Love Jones (film)

Love Jones

Theatrical release poster
Directed by Theodore Witcher
Produced by Amy Henkels
Helena Echegoyen
James Giovannetti Jr.
Jay Stern
Jeremiah Samuels
Julia Chasman
Michael Caldwell
Nick Wechsler
Written by Theodore Witcher
Music by Darryl Jones
Wyclef Jean
Cinematography Ernest Holzman
Edited by Maysie Hoy
Distributed by New Line Cinema
Release dates
March 14, 1997 (1997-03-14)
Running time
108 minutes
Country United States
Language English
Budget $10,000,000 (approximately)
Box office $12,782,749 (Worldwide) [1]

Love Jones is a 1997 American romantic drama film written and directed by Theodore Witcher, in his feature film debut. It stars Larenz Tate, Nia Long, Isaiah Washington, Bill Bellamy, and Lisa Nicole Carson.

Two of the poems recited by Nia Long's character, Nina, were written by Sonia Sanchez and are included in her book Like the Singing Coming Off the Drums: Love Poems.[2]

While the film received favorable critical reviews, the film was not a financial success but it has a cult following because of its realistic characters and unorthodox take on the romance genre. It is also Theodore Witcher's only directorial work to date.


In Chicago, Darius Lovehall (Larenz Tate) is a poet who is giving a reading at the Sanctuary, an upscale nightclub presenting jazz and poetry to a bohemian clientele. Shortly before his set, he meets Nina Mosley (Nia Long), a gifted photographer who recently lost her job. They exchange small talk, and Darius makes his interest clear when he retitles his love poem "A Blues For Nina". A mutual attraction is sparked between them, and Darius invites himself back to her place to ask her out. They have sex on the first date, but neither Darius or Nina are sure what to do next. Nina has just gotten out of a relationship and isn't sure if she still cares for her old boyfriend. Darius isn't sure whether or not to admit that he really cares for Nina.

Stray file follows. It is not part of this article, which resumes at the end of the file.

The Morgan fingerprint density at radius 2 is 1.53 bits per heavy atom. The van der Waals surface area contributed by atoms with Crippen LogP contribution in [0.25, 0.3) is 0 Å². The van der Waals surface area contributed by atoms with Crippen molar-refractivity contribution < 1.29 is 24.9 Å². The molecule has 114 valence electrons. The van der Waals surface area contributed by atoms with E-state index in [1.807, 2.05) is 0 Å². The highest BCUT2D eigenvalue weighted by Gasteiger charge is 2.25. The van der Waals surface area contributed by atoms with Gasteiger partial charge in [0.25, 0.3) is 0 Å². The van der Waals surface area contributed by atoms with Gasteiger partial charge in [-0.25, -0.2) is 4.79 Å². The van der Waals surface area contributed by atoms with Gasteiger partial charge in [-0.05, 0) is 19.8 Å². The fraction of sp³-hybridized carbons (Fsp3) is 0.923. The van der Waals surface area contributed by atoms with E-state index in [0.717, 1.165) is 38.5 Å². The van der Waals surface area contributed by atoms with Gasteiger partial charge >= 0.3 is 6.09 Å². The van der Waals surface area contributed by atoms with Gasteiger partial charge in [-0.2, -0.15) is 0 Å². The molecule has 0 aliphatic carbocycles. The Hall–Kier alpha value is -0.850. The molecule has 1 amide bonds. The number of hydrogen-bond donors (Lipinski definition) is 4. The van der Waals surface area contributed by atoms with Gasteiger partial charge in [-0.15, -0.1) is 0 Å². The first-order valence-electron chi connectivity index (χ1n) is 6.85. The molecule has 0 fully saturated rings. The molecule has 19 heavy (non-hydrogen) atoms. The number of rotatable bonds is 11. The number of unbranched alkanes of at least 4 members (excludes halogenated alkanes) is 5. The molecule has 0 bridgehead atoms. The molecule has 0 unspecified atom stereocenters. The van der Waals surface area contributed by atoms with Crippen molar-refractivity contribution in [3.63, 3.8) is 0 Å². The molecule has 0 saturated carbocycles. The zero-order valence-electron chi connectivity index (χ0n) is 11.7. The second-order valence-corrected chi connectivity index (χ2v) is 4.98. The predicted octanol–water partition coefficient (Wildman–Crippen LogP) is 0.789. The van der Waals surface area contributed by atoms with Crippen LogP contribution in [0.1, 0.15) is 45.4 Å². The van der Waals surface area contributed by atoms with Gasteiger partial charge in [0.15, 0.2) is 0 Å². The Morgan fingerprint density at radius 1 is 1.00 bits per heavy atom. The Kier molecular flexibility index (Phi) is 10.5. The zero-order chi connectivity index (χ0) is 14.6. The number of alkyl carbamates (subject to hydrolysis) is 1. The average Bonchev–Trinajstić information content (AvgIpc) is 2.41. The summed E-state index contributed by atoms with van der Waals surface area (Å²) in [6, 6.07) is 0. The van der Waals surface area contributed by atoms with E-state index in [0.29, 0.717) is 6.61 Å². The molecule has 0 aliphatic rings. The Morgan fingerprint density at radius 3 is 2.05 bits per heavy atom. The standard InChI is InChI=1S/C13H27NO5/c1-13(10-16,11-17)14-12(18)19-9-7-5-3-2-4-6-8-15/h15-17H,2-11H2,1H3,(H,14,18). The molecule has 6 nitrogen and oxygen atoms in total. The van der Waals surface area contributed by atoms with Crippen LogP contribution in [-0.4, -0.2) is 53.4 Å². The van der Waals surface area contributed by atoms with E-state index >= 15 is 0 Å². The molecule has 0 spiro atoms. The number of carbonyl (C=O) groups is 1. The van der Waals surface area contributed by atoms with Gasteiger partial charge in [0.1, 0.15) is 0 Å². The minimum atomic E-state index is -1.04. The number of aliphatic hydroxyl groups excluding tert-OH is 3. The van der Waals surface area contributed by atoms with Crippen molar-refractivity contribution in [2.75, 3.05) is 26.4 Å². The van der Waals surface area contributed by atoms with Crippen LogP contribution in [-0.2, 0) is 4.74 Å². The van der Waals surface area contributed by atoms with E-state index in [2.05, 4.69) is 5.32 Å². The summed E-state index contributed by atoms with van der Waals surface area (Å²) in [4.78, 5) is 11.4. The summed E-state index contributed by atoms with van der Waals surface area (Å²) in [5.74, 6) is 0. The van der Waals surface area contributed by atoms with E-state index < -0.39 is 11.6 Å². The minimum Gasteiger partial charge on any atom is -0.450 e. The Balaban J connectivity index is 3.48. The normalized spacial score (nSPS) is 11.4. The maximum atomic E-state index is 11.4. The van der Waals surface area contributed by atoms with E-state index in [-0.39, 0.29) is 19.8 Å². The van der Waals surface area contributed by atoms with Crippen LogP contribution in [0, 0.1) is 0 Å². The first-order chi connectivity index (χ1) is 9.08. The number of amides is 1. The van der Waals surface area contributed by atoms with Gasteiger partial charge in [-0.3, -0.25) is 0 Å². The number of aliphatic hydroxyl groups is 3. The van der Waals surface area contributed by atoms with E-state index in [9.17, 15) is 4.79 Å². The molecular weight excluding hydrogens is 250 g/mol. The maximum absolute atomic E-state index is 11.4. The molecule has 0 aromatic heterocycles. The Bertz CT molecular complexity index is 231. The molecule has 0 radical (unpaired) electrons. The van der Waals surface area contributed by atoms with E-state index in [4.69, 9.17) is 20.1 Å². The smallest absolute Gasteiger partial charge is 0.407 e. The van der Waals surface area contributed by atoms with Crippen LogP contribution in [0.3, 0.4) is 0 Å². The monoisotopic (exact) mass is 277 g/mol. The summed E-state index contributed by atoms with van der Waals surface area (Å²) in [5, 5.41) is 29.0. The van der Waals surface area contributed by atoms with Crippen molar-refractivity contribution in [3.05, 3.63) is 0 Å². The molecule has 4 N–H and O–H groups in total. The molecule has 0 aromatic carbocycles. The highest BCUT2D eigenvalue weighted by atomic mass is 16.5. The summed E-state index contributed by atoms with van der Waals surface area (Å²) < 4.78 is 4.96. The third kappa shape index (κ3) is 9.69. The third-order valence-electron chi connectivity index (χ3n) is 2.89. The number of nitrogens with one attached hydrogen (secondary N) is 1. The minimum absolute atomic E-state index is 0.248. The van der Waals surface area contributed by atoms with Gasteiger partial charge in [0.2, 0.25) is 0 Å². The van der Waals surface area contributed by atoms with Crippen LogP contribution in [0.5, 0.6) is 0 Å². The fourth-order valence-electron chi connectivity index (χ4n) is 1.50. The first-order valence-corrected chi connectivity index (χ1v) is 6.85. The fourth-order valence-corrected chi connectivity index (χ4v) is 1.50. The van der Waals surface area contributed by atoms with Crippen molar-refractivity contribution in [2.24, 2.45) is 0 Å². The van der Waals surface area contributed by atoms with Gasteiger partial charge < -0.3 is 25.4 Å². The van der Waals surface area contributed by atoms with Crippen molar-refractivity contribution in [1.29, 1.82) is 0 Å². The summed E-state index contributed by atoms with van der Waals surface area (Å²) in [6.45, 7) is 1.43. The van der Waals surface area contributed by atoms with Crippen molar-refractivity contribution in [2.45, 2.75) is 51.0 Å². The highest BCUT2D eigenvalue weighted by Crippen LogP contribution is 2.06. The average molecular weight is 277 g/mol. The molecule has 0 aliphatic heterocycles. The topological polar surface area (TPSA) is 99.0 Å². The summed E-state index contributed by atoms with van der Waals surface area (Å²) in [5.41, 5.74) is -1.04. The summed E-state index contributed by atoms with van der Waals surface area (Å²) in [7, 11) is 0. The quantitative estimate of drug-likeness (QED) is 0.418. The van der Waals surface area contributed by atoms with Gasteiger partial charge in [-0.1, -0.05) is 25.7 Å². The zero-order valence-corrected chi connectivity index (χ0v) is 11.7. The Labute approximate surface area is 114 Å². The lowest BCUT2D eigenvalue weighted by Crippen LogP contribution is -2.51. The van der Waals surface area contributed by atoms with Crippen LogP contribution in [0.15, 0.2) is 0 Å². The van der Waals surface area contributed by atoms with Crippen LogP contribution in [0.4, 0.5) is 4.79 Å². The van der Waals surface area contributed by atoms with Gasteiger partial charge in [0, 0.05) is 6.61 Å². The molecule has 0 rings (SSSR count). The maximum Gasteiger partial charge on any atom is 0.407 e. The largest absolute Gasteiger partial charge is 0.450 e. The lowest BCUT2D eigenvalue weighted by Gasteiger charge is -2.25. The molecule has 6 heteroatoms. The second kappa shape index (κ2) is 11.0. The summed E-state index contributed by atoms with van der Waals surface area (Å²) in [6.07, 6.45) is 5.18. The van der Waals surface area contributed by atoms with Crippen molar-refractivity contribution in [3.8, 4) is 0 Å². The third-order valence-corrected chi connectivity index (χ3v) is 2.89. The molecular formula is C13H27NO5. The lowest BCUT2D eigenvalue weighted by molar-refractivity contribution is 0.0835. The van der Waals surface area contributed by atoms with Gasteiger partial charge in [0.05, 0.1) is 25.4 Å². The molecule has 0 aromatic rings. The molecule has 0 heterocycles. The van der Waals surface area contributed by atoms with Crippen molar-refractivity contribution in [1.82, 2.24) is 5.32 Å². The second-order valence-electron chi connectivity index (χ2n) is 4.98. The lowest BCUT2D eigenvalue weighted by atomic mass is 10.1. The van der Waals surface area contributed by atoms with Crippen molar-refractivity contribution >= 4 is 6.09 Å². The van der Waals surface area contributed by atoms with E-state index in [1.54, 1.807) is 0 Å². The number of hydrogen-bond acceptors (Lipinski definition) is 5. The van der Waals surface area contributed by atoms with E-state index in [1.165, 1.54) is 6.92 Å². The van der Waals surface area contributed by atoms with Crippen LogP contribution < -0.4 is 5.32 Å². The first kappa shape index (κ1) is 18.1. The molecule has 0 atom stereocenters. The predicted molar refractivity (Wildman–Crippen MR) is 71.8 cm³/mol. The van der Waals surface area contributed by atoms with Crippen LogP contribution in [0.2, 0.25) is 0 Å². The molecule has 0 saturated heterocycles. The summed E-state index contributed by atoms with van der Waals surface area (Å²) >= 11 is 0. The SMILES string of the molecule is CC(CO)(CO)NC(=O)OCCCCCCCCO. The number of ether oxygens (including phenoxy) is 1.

The producers of the film said that they wanted to make a modern film about African-American life that did not use violence and recreational drugs as elements in the story.[3]


The film currently holds a 67% approval rating at Rotten Tomatoes.

Roger Ebert awarded the film 3 out of 4 stars, and expressed the view that "There is also a bow to the unconventional in the ending of his film. Many love stories contrive to get their characters together at the end. This one contrives, not to keep them apart, but to bring them to a bittersweet awareness that is above simple love. Some audience members would probably prefer a romantic embrace in the sunset, as the music swells. But Love Jones is too smart for that." He also noted on the acting: "It's hard to believe that Tate--so smooth, literate and attractive here--played the savage killer O-Dog in Menace II Society. Nia Long was Brandi, one of the girl friends, in Boyz N the Hood. Love Jones extends their range, to put it mildly".[4]

James Berardinelli also awarded the film 3 out of 4 stars for ReelReviews, and he determined that "There are several reasons why this film works better than the common, garden-variety love story. To begin with, the setting and texture are much different than that of most mainstream romances. The culture, in which post-college African Americans mingle while pursuing careers and relationships, represents a significant change from what we're used to. The Sanctuary, the intimate Chicago nightclub where Darius and Nina meet, is rich in its eclectic, bluesy atmosphere. And Love Jones's dialogue is rarely trite. When the characters open their mouths, it usually is because they have something intelligent to say, not because they're trying to fill up dead air with meaningless words".[5]

See also


  1. "Love Jones". Box Office Mojo. Retrieved October 19, 2011.
  3. Seavor, Jim. "'love jones' is a fresh look at an oft-told tale." The Providence Journal. March 14, 1997. E03. Retrieved on February 11, 2012. "The people behind love jones say they wanted to make a contemporary film about African-American life that did not deal with guns and drugs"
  4. "Love Jones". Chicago Sun-Times.
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